An editing mistake at the Sun-Sentinel on a story about a doctor losing his license for not reporting a pregnant 12-year-old upset many
It was the hot news of the day on the Web's largest physician discussion board Thursday. Shocked doctors commiserated over the latest regulation to come down the pike: The state of Florida mandates that they report all minors under 16 years old who are engaged in sexual activity, announced the South Florida Sun-Sentinel and NBC Miami. A southern Florida obstetrician saw his license suspended by his state's board on Saturday because he failed to report a pregnant 12-year-old. The case brought against him cited a state law requiring "doctors to automatically report cases of sex involving children under 16," according to the Sun-Sentinel.
Crisis averted. A simple typo blown out of proportion. Local newspapers do still have an impact.
NBC Miami's dispatch credited the local paper for getting the story first: "Dr. Michael Benjamin faces professional disciplinary action by the Florida Department of Health for allegedly violating a law that requires physicians to automatically report instances of sex involving patients under the age of 16, according to the Sun-Sentinel."
All across the country health-care providers are required to report cases of suspected child abuse, but reporting consensual sex among minors raises a whole thicket of trouble, as the doctors online pointed out.
As one family medicine doctor lamented, "[The medical board] must be the moralistic over the hill ... elderly to think that such a thing does not take place in this world.... And think of any doctor who dares to report all these people? What is his practice going to be like then? This is a thankless profession, damned if you do and damned if you don't."
A passionate pediatrician wrote: "If my patients knew that I was going to call [Child Protective Services] if they told me they were having sex, they would stop telling me. They would also avoid seeking prenatal care. Laws like this are why teens have babies in bathrooms and abandon them there. 'Why didn't they tell anyone,' the press asks. This is why."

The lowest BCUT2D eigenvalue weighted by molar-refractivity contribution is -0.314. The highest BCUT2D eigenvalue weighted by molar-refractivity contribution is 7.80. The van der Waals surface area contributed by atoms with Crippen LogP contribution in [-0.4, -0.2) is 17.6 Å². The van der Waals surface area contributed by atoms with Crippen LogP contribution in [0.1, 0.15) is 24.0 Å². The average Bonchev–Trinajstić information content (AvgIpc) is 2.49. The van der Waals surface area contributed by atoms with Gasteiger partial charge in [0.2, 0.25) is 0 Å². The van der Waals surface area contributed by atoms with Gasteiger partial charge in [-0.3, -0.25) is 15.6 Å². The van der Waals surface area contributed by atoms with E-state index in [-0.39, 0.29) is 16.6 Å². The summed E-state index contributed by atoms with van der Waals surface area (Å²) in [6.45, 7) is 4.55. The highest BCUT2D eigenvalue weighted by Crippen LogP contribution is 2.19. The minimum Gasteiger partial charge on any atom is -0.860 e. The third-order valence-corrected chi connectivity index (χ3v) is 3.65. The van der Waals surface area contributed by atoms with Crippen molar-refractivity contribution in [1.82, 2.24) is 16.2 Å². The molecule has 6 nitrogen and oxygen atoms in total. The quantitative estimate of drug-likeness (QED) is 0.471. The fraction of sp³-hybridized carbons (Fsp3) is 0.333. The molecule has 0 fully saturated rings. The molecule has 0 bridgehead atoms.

Dr. Benjamin believed the false story his patient and her mother fed him, reports say. They told him that another minor her age was the father. Thinking no abuse had occurred, he proceeded to perform the abortion they sought.
"What this judgement does is say that you not only have to be a doctor, but you need to be a private investigator and somehow collaborate every story that your patients tell you while seeing 30 patients a day," another family medicine doctor chimed in.
While a formal state investigation in every instance where health-care providers suspect a child under 16 has had a sexual encounter may pick up more cases of abuse than a clinician is capable of detecting on her own, I think most states have duty to report laws tagged to suspected abuse rather than age out of concern for the public health.
If this law is enforced, Florida's children will clam up pretty quickly once they hear what happens once they've shared their private lives with a doctor.
I decided I was on to something and would have get to the bottom of this crazy law from a state that earned its own tag on Fark.com. After all, it required a federal court injunction to protect the state's pediatricians from a new Florida law that threatened diligent doctors who cared enough to ask parents about gun safety in the home. Who knows what other insanities lie waiting in Florida's legal code? While pestering local law professors and medical societies I searched Florida's child abuse statutes on my own, where I simply couldn't find legislators demanding to know about the sexual activity of all the state's minors.
So I rang up the reporter behind the original story, Bob LaMendola. Nice guy. A straight shooter. Turns out he or his editor left out one rather important word. His copy should have read that doctors are automatically required to report cases of "sex abuse involving children under 16."
Crisis averted. A simple typo blown out of proportion. Local newspapers do still have an impact (just ask NBC Miami). Most importantly, Florida's kids will continue to get their health care unburdened with fears that government interrogators will track them down.
But obstetricians who see children six-months pregnant accompanied by mothers who say they didn't notice will have to think twice about accepting the stories offered. As it turns out, this particular preadolescent was raped by the mother's boyfriend, who has since been prosecuted and is serving a 15-year sentence. If health-care providers are to err, we should do so on the side of child protection, not practice protection.